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It is a conflict of immense bitterness, a classic battle that combines the fanaticism of a religious war with the deep and indelible passions of an ancient feud between families. It is a controversy with roots that reach back 100 years and, some think, might well continue for another 100. The fight is over a million acres of land that are among the most beautiful on the planet—the Boundary Waters Canoe Area, a lake-dotted wilderness along the Minnesota-Canada border. Among its treasures are the famous Ely Greenstone, one of the oldest rocks on earth, having been formed 2.75 billion years ago, and some of the world's most majestic stands of red pine, some of which were seedlings in the 16th century, years before the doughty voyageurs canoed through the area.
The dispute is over the future of this land: Will it be a wilderness protected against incursion by commerce? Or will huge tracts of it be permanently open to all manner of activity—logging and logging roads and God only knows what forms of motorized mass recreation?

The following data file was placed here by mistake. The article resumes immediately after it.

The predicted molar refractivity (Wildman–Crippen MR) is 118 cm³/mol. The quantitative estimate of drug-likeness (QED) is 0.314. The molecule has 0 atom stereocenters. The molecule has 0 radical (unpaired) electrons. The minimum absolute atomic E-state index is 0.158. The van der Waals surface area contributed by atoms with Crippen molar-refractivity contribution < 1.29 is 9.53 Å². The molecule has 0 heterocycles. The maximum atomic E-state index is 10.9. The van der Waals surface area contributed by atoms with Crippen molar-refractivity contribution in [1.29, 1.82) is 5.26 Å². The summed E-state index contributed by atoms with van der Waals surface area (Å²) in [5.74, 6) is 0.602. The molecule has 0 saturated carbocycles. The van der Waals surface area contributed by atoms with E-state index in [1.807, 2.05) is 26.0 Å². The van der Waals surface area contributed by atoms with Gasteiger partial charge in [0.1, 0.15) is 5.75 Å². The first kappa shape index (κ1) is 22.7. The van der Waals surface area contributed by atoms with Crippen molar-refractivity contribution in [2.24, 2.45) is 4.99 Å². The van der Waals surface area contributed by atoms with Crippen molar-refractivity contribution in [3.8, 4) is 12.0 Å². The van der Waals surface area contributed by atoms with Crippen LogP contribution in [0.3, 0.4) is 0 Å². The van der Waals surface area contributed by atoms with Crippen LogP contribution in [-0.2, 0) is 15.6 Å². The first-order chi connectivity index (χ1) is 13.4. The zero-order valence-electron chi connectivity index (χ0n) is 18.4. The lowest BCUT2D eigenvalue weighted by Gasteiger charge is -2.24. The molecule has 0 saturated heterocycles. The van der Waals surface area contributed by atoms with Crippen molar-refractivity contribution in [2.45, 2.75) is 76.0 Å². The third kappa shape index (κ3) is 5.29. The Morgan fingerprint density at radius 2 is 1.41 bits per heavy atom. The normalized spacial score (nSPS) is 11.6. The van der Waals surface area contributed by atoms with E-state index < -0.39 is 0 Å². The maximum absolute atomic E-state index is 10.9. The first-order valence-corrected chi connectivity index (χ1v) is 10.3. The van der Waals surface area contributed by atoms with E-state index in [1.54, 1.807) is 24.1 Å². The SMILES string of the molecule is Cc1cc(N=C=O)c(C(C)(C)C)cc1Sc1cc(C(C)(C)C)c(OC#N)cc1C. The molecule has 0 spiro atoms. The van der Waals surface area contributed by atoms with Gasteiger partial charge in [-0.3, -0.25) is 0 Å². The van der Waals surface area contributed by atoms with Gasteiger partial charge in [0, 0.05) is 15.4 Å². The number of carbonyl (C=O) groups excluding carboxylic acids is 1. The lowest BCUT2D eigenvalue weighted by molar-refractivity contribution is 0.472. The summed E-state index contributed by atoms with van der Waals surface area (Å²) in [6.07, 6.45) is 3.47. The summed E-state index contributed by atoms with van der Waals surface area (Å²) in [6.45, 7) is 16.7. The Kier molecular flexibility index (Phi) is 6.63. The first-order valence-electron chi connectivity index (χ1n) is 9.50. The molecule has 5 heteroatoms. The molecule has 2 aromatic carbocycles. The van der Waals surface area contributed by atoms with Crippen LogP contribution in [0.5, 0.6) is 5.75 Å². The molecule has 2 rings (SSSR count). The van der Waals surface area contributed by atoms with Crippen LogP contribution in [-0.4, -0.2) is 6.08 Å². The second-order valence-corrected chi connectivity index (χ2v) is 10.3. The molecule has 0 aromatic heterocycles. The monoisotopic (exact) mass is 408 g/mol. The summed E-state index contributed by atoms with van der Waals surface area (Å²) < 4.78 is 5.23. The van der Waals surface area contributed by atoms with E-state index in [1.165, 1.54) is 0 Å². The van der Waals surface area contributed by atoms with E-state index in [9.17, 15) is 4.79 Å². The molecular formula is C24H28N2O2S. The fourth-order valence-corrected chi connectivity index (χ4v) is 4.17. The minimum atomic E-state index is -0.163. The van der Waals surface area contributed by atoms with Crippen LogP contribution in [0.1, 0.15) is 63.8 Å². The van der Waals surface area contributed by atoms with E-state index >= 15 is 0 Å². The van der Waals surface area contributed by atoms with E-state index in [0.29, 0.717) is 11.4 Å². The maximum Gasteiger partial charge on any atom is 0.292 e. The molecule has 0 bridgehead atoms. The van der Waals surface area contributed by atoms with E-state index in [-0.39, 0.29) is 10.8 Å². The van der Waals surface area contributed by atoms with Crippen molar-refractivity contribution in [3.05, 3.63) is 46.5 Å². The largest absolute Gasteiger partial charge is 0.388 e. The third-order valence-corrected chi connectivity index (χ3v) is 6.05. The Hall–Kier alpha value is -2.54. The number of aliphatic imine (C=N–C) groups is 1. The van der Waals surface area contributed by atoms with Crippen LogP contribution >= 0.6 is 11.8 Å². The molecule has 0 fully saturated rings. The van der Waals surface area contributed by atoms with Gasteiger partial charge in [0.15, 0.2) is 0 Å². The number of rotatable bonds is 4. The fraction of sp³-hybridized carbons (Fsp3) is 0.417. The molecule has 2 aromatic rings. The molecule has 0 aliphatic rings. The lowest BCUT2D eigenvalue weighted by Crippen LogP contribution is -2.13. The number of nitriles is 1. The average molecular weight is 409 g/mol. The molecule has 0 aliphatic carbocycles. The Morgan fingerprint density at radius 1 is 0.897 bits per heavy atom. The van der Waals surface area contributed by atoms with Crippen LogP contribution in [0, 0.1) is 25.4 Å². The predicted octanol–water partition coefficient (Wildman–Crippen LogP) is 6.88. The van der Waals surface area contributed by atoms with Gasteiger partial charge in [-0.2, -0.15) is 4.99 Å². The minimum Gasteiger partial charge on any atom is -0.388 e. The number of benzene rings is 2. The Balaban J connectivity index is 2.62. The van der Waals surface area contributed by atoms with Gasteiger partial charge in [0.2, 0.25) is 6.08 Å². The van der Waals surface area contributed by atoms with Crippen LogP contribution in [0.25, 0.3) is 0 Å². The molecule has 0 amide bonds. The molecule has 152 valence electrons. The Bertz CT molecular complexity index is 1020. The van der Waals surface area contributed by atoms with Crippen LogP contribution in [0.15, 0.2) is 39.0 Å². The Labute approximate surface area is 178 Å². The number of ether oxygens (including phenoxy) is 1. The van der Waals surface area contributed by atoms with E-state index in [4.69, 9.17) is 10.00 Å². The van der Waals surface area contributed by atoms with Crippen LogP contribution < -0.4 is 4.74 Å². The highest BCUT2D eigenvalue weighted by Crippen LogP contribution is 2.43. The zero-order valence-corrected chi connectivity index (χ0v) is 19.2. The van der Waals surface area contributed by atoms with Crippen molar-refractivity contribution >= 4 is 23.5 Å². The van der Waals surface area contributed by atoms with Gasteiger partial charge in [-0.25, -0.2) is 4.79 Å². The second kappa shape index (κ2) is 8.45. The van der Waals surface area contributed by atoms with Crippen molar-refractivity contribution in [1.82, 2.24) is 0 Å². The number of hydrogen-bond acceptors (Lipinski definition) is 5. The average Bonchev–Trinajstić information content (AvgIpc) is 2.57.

There is anger and intransigence on both sides, harsh accusations and huge exaggerations. Yet there can be no doubt that this is a critical point in the history of the Boundary Waters wilderness. Sigurd Olson, 78, the author-guru of the Minnesota north woods, puts it this way: "I have been in this fight since I was a very young man, and others were in it long before me. If we lose now, if the Boundary Waters Canoe Area is dismembered, we will never get it back. This is it. The issues have never been so clearly cut before: do we want to dismantle this wilderness or is it precious enough to save? That is the crux of it."
True enough. But though the issues may be clear and the crux plain to see, the resolution of the controversy is by no means easy to predict. Last week the fate of the Boundary Waters Canoe Area, of its lakes, its Greenstone, its red pine, its bald eagles, timber wolves and beavers was bound up in the intricate machinery of the U.S. Congress—held hostage, as it were, to politics.
This is nothing new, for over the years the BWCA has come to be as much an appendage of politics as the defense budget or the interstate highway system. There may be no other section of wilderness in America that has been more frequently threatened with various forms of damage or destruction—and that has been more consistently rescued by the enlightened acts of politicians. Indeed, the current status of the BWCA is no more than a logical—perhaps even inevitable—extension of its history as a political by-product.